Once upon a time, in my pre-vegan life, I used to love to bake. I'm not an expert baker, but I've always enjoyed it and feel I've met with a certain level of success. I'm often asked to bring a baked dessert when Lane and I are invited to dinner. Suffice it to say, I was confident in my baking abilities.
Then we became vegan and things changed. There is something about creamed butter and eggs and sugar that I have not been able to duplicate with vegan products. My confidence waned, and now baking intimidates me. My Kitchen Aid mixer has been gathering dust, and Lane has been missing homemade desserts. So when I stumbled upon the Daring Baker's, I thought it might be something that would help me recover my baking skills, or at the very least, get me back into the kitchen and baking again.
This month's Daring Baker's Challenge was my first official challenge. I was accepted into the group at the end of November so I wasn't officially eligible to participate in the November challenge, however, the recipe looked so intriguing, I tried it anyway. It was the Tender Potato bread which I blogged about here, and it was yummy. I'm so glad I took that challenge because this one was an utter disaster (for me), and might have dampened my enthusiasm for this endeavor.
We Daring Baker's are issued a challenge at the beginning of the month. We're all supposed to make the same recipe and compare results. You can learn a lot reading about how others interpret the recipes. Part of the challenge allows for individual creativity and it is very interesting to see what people can do! Then we are all supposed to post about our experiences on our blogs on the same day. This month it was the 22nd, however, Lane and I have been having some problems with our DSL over the last two weeks and I simply couldn't get my act together to get to the library to publish this post. At any rate, here is my tale of woe, a little late, but no less pathetic for being so!
The challenge was a Yule Log. Ok, I've made yule logs in the past, and jelly rolls, and had been successful, so this wasn't some strange new thing. All I'd have to do is replace a few key ingredients and I'd be fine. The rules require that you use the recipe as written, with a few exceptions; being vegan I'm allowed to substitute the non-vegan ingredients.
The Yule Log had three components:
- Meringue or Marzipan mushrooms
- A genoise cake
- A coffee buttercream frosting
The meringue was out, of course, so I attempted the Marzipan Mushrooms. The recipe looked easy enough and was vegan friendly. I followed the recipe exactly and to my dismay I ended up with a liquid, not a paste. What to do????? First I added some more powdered sugar, but that didn't help much and the mix was getting very sweet. I didn't think to also add cornstarch as someone subsequently suggested. I had used all my almond meal, but had slivered almonds on hand, so I threw those into the food processor, without grinding them up first! I have no idea what I was thinking, but it was a foolish mistake. Ultimately, I wound up with a crunchy almond slurry, not suitable for much. Someone suggested that I could use it in a dessert creation with apples, etc. But decorative mushrooms... nope! The slurry would have worked well as mortar on a gingerbread house! In my defense, I wasn't the only person to have trouble with this recipe. But still, it wasn't an auspicious start.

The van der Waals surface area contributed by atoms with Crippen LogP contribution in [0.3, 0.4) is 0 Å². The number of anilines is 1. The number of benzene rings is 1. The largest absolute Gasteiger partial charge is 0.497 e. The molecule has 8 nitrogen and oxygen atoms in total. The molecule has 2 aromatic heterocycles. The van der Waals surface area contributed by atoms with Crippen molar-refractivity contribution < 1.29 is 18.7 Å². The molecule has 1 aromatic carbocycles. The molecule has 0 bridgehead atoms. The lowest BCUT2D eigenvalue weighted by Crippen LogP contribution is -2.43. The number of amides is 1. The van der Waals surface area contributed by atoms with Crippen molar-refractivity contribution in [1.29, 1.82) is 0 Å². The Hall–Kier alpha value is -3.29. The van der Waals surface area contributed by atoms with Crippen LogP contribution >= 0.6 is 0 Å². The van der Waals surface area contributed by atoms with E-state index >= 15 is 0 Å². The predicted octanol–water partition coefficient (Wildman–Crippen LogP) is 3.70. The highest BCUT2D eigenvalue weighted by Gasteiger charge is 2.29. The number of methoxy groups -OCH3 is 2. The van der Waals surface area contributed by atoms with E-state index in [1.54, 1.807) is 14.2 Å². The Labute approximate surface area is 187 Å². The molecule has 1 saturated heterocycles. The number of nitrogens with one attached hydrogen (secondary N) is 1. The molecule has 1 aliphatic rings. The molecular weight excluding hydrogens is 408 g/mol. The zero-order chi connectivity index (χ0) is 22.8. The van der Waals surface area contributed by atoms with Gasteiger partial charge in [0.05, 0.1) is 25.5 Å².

So now I was very frustrated as this was my only weekend to work on the challenge, and one component was not going to work out. Next was the cake. I'd been looking for egg-replacement powder for a while and hadn't found it in my local Whole Foods or Trader Joe's. The health food store that we shop at burned down in September and still hasn't reopened. I'd done some research on egg replacers. The recipe called for 3 eggs, 3 egg yolks, ¾ C sugar, ½ C flour, ¼ C cornstarch and a pinch of salt. Clearly replacing the eggs was going to be an issue.
My first thought was to use Mark Bittman's suggestion of 2 Tbs water, 1 Tbs neutral oil (I used grapeseed), and 1 tspn cornstarch (I used arrowroot). That didn't work.
For my second and final attempt (time constraints) I used silken tofu in place of the eggs. I wound up with something resembling a cake. So I proceeded to make the buttercream, using Healthy Start Shortening and Good Earth Soy Spread in equal proportions, in place of the butter. The "buttercream" actually came out swell. I was hopeful. I slathered the buttercream on and began to roll my log. It cracked. I used some of the almond slurry as mortar to hold things together. I managed to roll up the log and cut off the ends which were supposed to be used as decorative accents on the log (stumps and nubs). Lane walked into the kitchen at that exact moment and we decided a taste test was in order. That was the end of the December Challenge. I was out of time. The cake tasted gritty(the tofu?). The buttercream was edible, but we're not huge coffee fans so it wasn't worth saving. And you already read about the marzipan!
So, I failed my challenge, but at least I tried! I leave you with a lovely picture of a yule log at one of the bakeries we passed by this holiday season.
Here's to next month's challenge!